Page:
In determining summary judgment, a court applies a burden-shifting analysis. " When the party moving for summary judgment would bear the burden of proof at trial, it must come forward with evidence which would entitle it to a directed verdict if the evidence went uncontroverted at trial. In such a case, the moving party has the initial burden of establishing the absence of a genuine issue of fact on each issue material to its case." C.A.R. Transp. Brokerage Co. v. Darden Rests., Inc., 213 F.3d 474, 480 (9th Cir. 2000) (citations omitted).

In contrast, when the nonmoving party bears the burden of proving the claim or defense, the moving party can meet its burden in two ways: (1) by presenting evidence to negate an essential element of the nonmoving party's case; or (2) by demonstrating that the nonmoving party failed to make a showing sufficient to establish an element essential to that party's case on which that party will bear the burden of proof at trial. See Celotex Corp., 477 U.S. at 323-24. If the moving party fails to meet its initial burden, summary judgment must be denied and the court need not consider the nonmoving party's evidence. See Adickes v. S.H. Kress & Co., 398 U.S. 144, 159-60, 90 S.Ct. 1598, 26 L.Ed.2d 142 (1970).

If the moving party satisfies its initial burden, the burden then shifts to the opposing party to establish that a genuine issue of material fact exists. See Matsushita Elec. Indus. Co. v. Zenith Radio Corp., 475 U.S. 574, 586, 106 S.Ct. 1348, 89 L.Ed.2d 538 (1986). To demonstrate the existence of a factual dispute, the opposing party need not establish a material issue of fact conclusively in its favor. It is sufficient that " the claimed factual dispute be shown to require a jury or judge to resolve the parties' differing versions of the truth at trial." T.W. Elec. Serv., Inc. v. P. Elec. Contractors Ass'n, 809 F.2d 626, 631 (9th Cir. 1987).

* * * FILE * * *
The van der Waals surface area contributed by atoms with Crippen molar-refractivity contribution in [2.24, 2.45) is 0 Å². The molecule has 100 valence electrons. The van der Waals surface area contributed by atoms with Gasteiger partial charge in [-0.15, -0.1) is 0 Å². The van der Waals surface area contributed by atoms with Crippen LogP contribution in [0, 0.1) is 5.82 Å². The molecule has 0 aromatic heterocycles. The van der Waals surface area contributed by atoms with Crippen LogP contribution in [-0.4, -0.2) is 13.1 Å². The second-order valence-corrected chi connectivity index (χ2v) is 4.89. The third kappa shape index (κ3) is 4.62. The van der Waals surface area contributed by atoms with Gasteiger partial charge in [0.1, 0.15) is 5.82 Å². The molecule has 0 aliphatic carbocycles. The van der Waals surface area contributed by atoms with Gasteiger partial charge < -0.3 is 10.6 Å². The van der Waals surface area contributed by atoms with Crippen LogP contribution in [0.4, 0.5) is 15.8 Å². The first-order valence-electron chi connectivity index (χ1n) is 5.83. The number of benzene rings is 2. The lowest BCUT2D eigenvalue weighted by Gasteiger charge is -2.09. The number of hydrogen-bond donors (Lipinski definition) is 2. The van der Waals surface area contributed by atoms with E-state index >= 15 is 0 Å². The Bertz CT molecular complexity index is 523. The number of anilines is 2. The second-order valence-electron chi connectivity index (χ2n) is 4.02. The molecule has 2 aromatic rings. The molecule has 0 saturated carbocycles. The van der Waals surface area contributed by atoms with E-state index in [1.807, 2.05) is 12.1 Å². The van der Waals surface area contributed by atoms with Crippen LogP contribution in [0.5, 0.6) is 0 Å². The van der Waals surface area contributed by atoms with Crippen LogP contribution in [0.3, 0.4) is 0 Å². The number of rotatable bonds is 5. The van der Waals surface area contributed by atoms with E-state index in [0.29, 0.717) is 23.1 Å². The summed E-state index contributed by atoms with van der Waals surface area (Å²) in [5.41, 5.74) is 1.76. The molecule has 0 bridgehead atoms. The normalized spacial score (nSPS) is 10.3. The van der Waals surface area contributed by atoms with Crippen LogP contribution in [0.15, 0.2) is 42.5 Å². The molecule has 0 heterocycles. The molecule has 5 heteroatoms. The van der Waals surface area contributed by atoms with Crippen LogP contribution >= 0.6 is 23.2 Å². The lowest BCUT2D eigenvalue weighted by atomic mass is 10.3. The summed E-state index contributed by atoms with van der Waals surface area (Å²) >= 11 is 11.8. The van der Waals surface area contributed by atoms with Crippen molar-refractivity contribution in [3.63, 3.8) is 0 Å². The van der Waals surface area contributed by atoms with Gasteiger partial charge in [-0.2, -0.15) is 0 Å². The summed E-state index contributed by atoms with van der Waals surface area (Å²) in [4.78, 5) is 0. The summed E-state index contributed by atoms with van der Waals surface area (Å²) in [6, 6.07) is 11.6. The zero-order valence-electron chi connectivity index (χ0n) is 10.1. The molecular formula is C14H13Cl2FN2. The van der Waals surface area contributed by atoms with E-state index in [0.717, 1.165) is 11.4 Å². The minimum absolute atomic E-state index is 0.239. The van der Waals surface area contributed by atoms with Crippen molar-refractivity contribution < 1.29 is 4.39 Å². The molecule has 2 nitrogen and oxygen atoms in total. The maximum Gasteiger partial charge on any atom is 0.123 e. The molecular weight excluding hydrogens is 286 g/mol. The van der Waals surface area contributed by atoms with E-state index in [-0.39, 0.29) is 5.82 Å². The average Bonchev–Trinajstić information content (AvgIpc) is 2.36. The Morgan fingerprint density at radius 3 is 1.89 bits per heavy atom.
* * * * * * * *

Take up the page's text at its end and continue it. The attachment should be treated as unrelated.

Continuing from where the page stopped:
In other words, the nonmoving party cannot avoid summary judgment by relying solely on conclusory allegations that are unsupported by factual data. See Taylor v. List, 880 F.2d 1040, 1045 (9th Cir. 1989). Instead, the opposition must go beyond the assertions and allegations of the pleadings and set forth specific facts by producing competent evidence that shows a genuine issue for trial. See Celotex Corp., 477 U.S. at 324.

At summary judgment, a court's function is not to weigh the evidence and determine the truth, but to determine whether there is a genuine issue for trial. See Anderson v. Liberty Lobby, Inc., 477 U.S. 242, 249, 106 S.Ct. 2505, 91 L.Ed.2d 202 (1986). The evidence of the nonmovant is " to be believed, and all justifiable inferences are to be drawn in his favor." Id. at 255. But if the evidence of the nonmoving party is ...